Comparing the Chelating Abilities of EDTA, N-acetylcysteine (NAC) and N-acetylcysteine Amide (NACA) to Pb(II) by X-Ray Photoelectron (XPS) and UV-vis Spectroscopies
Prior in vivo studies on the treatment of lead poisoning using EDTA, penicillinamine (Pen), selenocysteine (Sel), Succimer, N-acetylcysteine (NAC) and N-acetylcysteine amide (NACA) as chelators showed differences in their ability to decrease both Pb(II) levels and oxidative stress. This present study, performed in vitro, was undertaken to further delineate the chelating abilities of these antioxidants. UV-vis spectroscopy was used to measure binding constants of the antioxidant-Pb complexes. X-ray photoelectron spectroscopy (XPS) was adopted as a rapid and direct method to quantify the degree of binding of these antioxidants to Pb(II). Pb-antioxidant complexations were performed at 0–10⁰C, dissolving antioxidant and Pb acetate in the distilled water. NACA was found to have the highest degree of chelation of the antioxidants in the series as demonstrated by its high binding constant from the UV data. Deconvolution of the Pb 4f orbitals showed greater amounts of Pb(II) precipitates accompanying Pb-NACA complexation as compared to the formation of Pb-NAC and Pb-EDTA, providing corroborating data showing NACA to have the highest affinity for the metal.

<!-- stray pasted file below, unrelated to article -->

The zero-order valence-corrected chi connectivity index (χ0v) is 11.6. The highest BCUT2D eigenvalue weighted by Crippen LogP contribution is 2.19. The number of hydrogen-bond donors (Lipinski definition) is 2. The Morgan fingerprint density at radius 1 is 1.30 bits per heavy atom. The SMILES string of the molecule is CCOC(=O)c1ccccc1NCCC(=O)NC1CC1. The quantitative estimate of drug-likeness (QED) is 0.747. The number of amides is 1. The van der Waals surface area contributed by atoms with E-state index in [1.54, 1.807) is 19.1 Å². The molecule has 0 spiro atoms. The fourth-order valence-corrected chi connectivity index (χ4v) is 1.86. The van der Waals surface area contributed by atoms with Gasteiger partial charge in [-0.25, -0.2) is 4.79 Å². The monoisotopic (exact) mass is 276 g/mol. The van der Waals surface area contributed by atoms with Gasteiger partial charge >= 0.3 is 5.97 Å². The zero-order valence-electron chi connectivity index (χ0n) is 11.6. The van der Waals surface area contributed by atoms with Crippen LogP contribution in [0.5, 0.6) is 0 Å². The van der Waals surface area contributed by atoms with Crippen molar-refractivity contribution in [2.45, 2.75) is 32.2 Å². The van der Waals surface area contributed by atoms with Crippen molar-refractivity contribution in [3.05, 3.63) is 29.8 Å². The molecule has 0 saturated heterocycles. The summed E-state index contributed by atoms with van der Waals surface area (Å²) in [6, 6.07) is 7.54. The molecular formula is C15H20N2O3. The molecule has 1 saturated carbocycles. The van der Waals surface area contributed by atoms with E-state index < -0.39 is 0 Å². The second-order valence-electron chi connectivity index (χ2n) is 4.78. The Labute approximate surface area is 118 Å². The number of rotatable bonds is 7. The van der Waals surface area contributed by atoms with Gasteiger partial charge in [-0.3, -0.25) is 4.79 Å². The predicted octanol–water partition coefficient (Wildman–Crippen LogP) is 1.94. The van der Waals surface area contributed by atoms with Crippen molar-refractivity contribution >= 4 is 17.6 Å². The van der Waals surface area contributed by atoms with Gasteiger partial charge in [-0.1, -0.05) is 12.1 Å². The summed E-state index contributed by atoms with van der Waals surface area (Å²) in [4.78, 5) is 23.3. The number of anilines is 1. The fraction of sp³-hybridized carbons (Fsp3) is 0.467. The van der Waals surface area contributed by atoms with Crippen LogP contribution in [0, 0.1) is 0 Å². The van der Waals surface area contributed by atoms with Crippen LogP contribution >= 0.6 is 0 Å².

E. Chen et al., "Comparing the Chelating Abilities of EDTA, N-acetylcysteine (NAC) and N-acetylcysteine Amide (NACA) to Pb(II) by X-Ray Photoelectron (XPS) and UV-vis Spectroscopies," Abstracts of Papers of the American Chemical Society, American Chemical Society (ACS), Aug 2009.
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